Factory activity falls to lowest since Nov 2016
Last month's Purchasing Managers' Index is 50.4
Manufacturing growth continued its steady slide last month- its sixth straight month of decline - with the electronics sector again heading south.
The overall manufacturing Purchasing Managers' Index (PMI) was 50.4 last month, down from January's 50.7 and the lowest reading since the 50.2 recorded in November 2016.
February still marked the 30th straight month of expansion, indicated by the reading of 50 or more on the survey-based index.
OCBC Bank head of treasury research and strategy Selena Ling said the easing PMI was not unexpected given regional softness and the Chinese New Year holiday in early February.
The latest figures have prompted her to lower her forecast for first-quarter manufacturing to a 0.5 per cent contraction year on year.
Her full-year gross domestic product growth forecast is now 2.3 per cent, down from an earlier 2.7 per cent.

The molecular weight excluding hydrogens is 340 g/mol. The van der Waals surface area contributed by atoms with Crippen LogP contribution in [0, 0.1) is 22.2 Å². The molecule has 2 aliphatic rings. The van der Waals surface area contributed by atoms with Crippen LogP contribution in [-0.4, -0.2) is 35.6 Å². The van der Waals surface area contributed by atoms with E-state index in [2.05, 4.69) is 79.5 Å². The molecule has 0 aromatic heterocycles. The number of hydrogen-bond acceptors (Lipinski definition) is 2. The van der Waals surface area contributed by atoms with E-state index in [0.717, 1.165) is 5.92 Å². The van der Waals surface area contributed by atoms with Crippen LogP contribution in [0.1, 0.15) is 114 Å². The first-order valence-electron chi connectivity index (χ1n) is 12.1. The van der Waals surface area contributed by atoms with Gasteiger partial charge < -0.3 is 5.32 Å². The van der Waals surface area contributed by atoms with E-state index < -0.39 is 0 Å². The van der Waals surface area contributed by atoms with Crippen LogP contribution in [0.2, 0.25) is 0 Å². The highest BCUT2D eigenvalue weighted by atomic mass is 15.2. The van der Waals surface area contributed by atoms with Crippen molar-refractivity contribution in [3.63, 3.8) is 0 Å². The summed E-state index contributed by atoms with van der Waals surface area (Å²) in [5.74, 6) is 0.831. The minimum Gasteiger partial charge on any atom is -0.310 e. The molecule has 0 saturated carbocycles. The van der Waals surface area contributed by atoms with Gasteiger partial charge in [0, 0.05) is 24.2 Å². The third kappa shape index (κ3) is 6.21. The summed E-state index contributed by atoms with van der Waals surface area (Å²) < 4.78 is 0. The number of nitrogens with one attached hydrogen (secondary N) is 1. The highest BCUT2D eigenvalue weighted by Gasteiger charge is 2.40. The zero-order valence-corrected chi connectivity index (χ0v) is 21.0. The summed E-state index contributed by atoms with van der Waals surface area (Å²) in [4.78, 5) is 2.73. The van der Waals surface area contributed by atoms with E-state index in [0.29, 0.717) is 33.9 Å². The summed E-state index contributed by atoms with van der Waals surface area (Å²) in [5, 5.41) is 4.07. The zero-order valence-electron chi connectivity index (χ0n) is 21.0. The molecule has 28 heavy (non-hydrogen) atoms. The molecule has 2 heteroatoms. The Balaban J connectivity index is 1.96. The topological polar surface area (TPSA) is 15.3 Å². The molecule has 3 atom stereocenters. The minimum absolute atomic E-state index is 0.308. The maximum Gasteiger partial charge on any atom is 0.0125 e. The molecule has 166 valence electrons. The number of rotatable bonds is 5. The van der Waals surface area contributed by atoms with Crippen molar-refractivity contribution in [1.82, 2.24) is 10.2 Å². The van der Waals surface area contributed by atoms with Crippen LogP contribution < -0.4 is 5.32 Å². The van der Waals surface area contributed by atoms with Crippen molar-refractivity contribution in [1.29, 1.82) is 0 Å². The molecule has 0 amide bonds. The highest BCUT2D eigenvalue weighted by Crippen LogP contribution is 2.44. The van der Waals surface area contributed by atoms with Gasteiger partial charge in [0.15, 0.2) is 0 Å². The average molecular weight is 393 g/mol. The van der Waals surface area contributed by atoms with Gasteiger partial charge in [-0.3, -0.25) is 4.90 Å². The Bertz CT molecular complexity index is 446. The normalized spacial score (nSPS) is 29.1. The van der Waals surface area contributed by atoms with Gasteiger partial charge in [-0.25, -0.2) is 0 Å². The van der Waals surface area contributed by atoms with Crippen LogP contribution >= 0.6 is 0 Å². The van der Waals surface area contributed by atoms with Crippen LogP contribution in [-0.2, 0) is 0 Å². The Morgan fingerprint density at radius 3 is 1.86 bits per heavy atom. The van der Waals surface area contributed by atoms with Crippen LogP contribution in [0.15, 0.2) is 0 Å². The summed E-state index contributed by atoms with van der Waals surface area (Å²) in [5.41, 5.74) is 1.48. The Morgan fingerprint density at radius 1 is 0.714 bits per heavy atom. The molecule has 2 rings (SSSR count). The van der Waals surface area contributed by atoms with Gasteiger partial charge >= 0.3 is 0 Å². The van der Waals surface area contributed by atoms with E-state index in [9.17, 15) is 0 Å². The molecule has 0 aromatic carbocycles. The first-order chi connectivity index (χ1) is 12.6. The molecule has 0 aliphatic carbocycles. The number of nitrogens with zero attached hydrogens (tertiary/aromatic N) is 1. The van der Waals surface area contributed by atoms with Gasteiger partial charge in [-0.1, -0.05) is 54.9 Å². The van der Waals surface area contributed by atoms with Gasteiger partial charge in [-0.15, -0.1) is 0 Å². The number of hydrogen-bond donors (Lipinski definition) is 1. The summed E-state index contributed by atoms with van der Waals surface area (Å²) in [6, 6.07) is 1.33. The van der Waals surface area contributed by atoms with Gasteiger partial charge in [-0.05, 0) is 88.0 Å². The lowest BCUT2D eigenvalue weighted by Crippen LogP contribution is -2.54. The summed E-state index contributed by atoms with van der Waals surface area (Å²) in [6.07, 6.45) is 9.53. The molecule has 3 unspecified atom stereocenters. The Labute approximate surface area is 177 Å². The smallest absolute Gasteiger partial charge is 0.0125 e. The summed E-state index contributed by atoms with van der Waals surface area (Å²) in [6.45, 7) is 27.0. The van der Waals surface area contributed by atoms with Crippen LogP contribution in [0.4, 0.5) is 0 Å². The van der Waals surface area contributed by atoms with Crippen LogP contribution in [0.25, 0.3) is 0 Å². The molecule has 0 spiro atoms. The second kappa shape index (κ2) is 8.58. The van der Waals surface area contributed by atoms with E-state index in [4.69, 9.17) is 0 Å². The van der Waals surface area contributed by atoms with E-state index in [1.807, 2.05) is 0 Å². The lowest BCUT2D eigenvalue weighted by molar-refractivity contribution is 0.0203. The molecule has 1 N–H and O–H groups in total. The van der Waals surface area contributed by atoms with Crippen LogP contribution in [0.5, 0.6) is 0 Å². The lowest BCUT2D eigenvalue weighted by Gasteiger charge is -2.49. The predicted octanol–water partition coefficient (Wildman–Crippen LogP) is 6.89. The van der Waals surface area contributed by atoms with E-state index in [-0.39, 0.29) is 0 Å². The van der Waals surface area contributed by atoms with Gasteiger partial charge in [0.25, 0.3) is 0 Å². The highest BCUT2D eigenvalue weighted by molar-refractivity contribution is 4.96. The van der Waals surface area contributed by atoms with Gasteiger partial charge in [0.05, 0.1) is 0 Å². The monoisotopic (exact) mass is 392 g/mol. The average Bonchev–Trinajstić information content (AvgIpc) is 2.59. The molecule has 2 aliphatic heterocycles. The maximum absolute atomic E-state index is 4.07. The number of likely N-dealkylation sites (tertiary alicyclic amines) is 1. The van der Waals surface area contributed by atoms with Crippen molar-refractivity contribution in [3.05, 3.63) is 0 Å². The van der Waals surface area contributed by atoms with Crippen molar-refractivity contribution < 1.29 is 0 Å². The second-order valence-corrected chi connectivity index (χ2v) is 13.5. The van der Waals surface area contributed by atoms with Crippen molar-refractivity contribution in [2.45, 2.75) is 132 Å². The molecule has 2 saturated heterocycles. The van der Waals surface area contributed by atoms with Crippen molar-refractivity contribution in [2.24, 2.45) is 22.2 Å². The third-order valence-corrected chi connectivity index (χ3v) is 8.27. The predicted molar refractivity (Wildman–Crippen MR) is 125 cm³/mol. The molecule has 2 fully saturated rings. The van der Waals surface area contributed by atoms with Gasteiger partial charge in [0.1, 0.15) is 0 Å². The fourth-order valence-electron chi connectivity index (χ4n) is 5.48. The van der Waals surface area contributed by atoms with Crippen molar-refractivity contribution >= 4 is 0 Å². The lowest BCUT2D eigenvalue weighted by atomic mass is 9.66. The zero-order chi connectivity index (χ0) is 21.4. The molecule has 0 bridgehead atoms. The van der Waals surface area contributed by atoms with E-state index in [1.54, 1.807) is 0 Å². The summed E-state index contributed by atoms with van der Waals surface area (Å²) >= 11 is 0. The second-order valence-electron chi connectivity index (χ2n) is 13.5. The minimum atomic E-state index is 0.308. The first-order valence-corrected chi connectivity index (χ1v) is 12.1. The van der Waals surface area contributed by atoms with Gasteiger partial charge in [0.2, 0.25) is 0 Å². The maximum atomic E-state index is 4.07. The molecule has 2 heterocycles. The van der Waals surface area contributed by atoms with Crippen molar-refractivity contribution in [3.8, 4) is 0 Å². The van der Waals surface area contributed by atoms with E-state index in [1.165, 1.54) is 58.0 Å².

The Singapore Institute of Purchasing and Materials Management, which compiles the PMI data, attributed the lower reading to slower growth in new orders and exports, factory output and employment levels.
The electronics sector's PMI stayed in contraction for the fourth straight month, falling 0.1 point last month to 49.5.
New orders, new exports and employment stayed in contraction for a second month, while factory output declined for the third month in a row while order backlog saw its 10th straight month of contraction.
Ms Ling said the weakness in the underlying indicators "suggests that the soft patch in electronics is likely to be sustained for the next few months and it is too early to call for a turnaround in this sector".
Singapore's last month's showing was part of a mixed Asean picture, with Nikkei manufacturing PMI figures showing Thailand and Malaysia in decline, but Myanmar, the Philippines, Vietnam and Indonesia in expansion.
The Caixin China general manufacturing PMI recovered from January's recent low to hit 49.9 last month, signalling broadly stable operating conditions. - THE STRAITS TIMES